ads.txt (Authorized Digital Sellers) is an initiative from IAB Technology Laboratory. It specifies a text file that companies can host on their web servers, listing the other companies authorized to sell their products or services. This is designed to allow online buyers to check the validity of the sellers from whom they buy, for the purposes of internet fraud prevention.

State of adoption edit

By November 2017, more than 44% of publishers had ads.txt files.[1] More than 90,000 sites were using ads.txt, up from 3,500 in September 2017, according to Pixalate. Among the top 1,000 sites that sold programmatic ads, 57 percent had ads.txt files, compared to 16 percent in September, per Pixalate.[2]

Latest adoption data per's Ads.txt Industry Dashboard:[3]

Websites Tier Jan 30th, 2020 Jan 30th, 2019 Jan 30th, 2018
Alexa Top 1,000 44.20% 40.90% 33.70%
Alexa Top 5,000 39.58% 36.00% 29.06%
Alexa Top 10,000 36.66% 32.75% 25.18%
Alexa Top 30,000 31.71% 26.34% 18.52%

Google has been an active proponent of ads.txt and pushing for faster, widespread adoption by publishers.[4] From the end of October 2017 Google Display & Video 360 only buys inventory from sources identified as authorized sellers in a publisher’s ads.txt file, when a file is available. ads.txt may become a requirement for Display & Video 360.[5]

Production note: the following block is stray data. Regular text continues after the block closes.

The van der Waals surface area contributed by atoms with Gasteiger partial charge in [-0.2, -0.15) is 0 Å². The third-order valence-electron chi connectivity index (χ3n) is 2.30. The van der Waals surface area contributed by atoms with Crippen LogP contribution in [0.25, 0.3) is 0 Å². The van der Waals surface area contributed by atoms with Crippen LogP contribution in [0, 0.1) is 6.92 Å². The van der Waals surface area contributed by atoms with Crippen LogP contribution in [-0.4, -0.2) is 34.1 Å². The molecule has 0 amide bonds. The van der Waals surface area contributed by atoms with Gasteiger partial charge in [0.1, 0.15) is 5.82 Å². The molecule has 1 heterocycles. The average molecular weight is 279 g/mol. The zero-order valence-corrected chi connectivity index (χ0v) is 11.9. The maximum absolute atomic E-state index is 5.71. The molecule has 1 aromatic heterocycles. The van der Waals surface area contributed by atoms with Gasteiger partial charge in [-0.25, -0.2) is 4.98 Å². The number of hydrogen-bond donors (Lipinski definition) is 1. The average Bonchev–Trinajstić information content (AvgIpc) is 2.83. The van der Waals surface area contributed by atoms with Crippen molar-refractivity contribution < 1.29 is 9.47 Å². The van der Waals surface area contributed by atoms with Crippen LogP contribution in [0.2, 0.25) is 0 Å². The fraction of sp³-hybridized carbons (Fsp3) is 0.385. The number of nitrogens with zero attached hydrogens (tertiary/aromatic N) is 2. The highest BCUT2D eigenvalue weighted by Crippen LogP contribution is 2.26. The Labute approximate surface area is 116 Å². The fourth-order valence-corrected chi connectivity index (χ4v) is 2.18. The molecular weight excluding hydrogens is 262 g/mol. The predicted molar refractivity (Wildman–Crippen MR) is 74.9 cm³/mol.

File format edit

The IAB's ads.txt specification[6] dictates the formatting of ads.txt files, which can contain three types of record; data records, variables and comments. An ads.txt file can include any number of records, each placed on their own line.

Since the ads.txt file format must be adhered to, a range of validation,[7] management and collaboration tools have become available to help ensure ads.txt files are created correctly.

The original specification, v1.0, was issued in 2017.[6] with version 1.0.1 making small changes based on community feedback later that year. In 2019, version 1.0.2 made further small amendments and recommended using a placeholder record to indicate the intent of an empty ads.txt file:[8], placeholder, DIRECT, placeholder.

In 2021, version 1.0.3 added the inventorypartnerdomain directive, with version 1.1 adding managerdomain and ownerdomain in 2022.

See also edit

References edit

  1. ^ "State of ads.txt adoption". Ad Ops Insider. 16 September 2017. Archived from the original on 2018-03-21. Retrieved 2018-03-22.
  2. ^ "The state of ads.txt". Digiday. Archived from the original on 2018-03-23. Retrieved 2018-03-22.
  3. ^ "Ads.txt Industry Dashboard". Retrieved 7 February 2019.
  4. ^ "About ads.TXT/App-ads.TXT - Google Ad Manager Help".
  5. ^ "Google announces new anti-fraud initiatives for DoubleClick Bid Manager". MarTechToday. 21 September 2017. Archived from the original on 2018-03-22. Retrieved 2018-03-22.
  6. ^ a b "IAB.Tech Lab ads.txt v1.1" (PDF). IABTechLab. Retrieved 2023-04-01.
  7. ^ "IABTechLab ads.txt Resources". IABTechLab Resources. Archived from the original on 2018-07-11. Retrieved 2018-07-11.
  8. ^ "3.2.1 FILES WITHOUT AUTHORIZED ADVERTISING SYSTEM RECORDS". IAB.Tech Lab ads.txt v1.1 (PDF). IABTechLab. Retrieved 2024-01-02.

External links edit